A Property Transfer Affidavit is a form that notifies the local taxing authority of a transfer of ownership of real estate. It is required by law, so that the local taxing authority knows (a) who owns the property, (b) where to send the tax bill, (c) whether the property is entitled to the lower "homestead" tax rate, and (d) whether it is time to adjust (or "uncap") the property taxes. The law requires a new owner to file this within 45 days after a transfer of ownership. Generally, a transfer will cause the property taxes to be "uncapped," but there are many exceptions to that rule. If you fall under one of those exceptions, and you select the correct exception on the form, you may be able to avoid a property tax increase. But the law is very precise; we recommend that you consult with an experienced real estate lawyer at Creighton McLean & Shea PLC whenever you transfer property, to be sure you tax advantage of any exception that you may be entitled to.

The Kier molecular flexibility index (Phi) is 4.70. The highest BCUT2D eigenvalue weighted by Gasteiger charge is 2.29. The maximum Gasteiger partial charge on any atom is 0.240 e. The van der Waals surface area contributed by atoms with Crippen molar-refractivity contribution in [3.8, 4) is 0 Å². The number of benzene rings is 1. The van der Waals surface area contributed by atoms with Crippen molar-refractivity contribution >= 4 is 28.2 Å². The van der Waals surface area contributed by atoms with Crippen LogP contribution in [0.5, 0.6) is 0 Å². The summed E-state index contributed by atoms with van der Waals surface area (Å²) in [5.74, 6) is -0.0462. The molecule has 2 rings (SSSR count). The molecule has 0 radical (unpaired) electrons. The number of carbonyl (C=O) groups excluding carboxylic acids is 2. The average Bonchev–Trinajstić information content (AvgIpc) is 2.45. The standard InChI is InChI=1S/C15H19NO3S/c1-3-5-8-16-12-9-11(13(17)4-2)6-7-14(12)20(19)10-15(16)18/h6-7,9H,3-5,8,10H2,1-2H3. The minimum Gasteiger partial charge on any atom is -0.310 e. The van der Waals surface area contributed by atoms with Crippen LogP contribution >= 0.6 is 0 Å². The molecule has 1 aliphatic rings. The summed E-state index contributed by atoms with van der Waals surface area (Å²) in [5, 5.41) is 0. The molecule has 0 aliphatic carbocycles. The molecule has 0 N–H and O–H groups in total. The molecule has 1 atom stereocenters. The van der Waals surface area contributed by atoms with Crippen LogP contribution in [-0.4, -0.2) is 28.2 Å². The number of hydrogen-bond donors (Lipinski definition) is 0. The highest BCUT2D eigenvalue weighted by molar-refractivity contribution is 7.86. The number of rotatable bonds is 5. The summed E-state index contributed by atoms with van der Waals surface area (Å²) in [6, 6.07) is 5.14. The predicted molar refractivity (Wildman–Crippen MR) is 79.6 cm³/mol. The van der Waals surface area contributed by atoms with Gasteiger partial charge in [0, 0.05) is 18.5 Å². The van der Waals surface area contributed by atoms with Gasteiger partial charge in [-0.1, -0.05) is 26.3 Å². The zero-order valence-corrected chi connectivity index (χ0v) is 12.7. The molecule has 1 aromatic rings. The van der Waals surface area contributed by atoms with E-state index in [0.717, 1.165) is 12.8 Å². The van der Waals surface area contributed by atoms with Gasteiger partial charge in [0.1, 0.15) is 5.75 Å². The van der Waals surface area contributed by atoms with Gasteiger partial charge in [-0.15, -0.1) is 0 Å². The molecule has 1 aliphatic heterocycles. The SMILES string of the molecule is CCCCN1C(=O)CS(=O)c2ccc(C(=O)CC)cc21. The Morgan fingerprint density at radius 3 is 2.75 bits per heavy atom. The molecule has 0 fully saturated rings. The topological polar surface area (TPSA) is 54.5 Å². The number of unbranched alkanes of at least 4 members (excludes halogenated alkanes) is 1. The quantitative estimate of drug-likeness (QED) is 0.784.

Any person who deals with real estate in Michigan has run across an odd law regarding a wife's "dower interest" in property owned by her husband. The concept of dower extends as far back as the Magna Carta in 1215, when English nobles wanted assurance that when they died, their widows would receive some portion of their land. (At that time, any land owned by a nobleman at the time of his death automatically reverted to the king, leaving the widow destitute.)